Practice leads to learning, and sharing learning leads to more learning.  And if that’s the case, sometimes the best way to learn is to take a trip to a volunteer’s site.  I read a lot about dry bathrooms, but the trip up the mountains to see another volunteer’s bathrooms in action really made things a lot clearer. 

Even just traveling and seeing another volunteer in site is redeeming. We can take advantage of tech-exchange, where you and a community partner can travel near or far to visit another volunteer and gets some hands on-practice and experience to take back with you.  Peace Corps/Peru even helps pay part of the trip as necessary. I recently had a volunteer and a group of women from her site travel to my site to teach my health post about cocinas mejoradas (improved cooking stoves) which resulted in a presentation and a demonstration building 2 cocinas. My health post and community partners learned a lot, and the visitors got to see another community (volunteers travel 10x more than the Peruvians they work with), meet new people, etc.


(Side note: Got the in-sight blues?  Instead of escaping to the capital city, consider a trip to visit another volunteer.  Even if the other volunteer is not really up to anything that day, getting to walk around with the vol in their own environment, getting to know their host family who probably would LOVE to have you over for lunch, often works wonders on the moral.  I am continually inspired by other volunteers when I see them in site, see how the community reacts to them and getting to see some of the fruits of their labor.  Esto me pone y me da ganas trabajo)

Feeling unprepared?  Well, you are.  And so is everyone else sharing the same plane as you.  Accept that you’re unprepared, but accept the need that you won’t know everything and that’s it’s okay to profess that as long as you’re willing to learn.  Peace Corps is often criticized for exact that – sending unqualified people to do work that requires highly specialized skills.  But really, there’s only so much you can learn in the comfortable environment of a classroom and reading case studies without actually being in the field.  And to add to that, most of our work does not require an engineering degree.  We need communicators – part salesman and part rabble-rouser and people who are comfortable teaching (and learning).  We need thinkers who can work with local community partners to identify needs and find solutions for ‘em.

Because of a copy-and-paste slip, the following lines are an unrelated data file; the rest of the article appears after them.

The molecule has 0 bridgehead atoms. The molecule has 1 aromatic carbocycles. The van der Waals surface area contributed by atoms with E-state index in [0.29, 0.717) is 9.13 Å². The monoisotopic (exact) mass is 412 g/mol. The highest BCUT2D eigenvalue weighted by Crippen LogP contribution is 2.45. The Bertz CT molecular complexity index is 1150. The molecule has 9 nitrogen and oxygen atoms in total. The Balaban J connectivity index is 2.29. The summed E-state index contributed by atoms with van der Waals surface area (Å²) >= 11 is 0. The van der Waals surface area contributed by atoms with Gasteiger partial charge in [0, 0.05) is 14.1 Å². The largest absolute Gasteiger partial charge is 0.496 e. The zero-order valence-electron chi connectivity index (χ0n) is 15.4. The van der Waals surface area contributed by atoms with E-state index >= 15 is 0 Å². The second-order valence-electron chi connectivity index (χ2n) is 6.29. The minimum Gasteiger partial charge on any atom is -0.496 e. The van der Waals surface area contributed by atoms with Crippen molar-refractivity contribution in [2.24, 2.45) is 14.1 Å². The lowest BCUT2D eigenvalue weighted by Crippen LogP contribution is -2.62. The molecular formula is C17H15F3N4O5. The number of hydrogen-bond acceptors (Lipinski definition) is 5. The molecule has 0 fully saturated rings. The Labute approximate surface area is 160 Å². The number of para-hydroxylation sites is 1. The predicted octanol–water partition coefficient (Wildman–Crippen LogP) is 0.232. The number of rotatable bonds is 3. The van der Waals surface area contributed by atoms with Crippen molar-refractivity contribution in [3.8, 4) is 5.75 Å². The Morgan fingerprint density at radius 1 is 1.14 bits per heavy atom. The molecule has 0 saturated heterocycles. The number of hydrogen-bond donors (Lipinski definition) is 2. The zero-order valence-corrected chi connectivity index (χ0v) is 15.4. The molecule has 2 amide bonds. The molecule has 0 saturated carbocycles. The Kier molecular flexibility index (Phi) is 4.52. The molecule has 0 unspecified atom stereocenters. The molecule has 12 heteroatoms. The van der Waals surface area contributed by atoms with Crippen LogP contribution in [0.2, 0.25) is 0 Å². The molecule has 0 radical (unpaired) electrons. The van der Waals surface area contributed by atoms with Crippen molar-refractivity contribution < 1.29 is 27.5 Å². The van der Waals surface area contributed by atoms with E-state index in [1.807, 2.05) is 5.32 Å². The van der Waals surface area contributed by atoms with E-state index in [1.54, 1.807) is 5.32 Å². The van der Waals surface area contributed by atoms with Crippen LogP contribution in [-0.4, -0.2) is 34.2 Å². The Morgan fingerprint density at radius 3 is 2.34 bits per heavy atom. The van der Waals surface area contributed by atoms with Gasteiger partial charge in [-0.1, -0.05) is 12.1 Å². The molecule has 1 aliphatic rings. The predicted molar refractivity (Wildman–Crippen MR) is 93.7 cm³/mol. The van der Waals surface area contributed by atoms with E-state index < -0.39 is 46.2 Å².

You won’t need to design bathrooms (there’s already manuals for that) nor lay down water pipes (there’s Peruvian engineers, too) but you need to be a leader and willing to learn.

Can you do that?  Then you’re good. 

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Appendix: Here’s a good base of WATSAN related websites/knowledge bases taken straight from my Google Chrome bookmarks if you want to get a bit of a glimpse:

WASH in Schools |

Peace Corps - Water, Sanitation, and Hygiene |

Peace Corps Guatemala's Healthy Schools Project |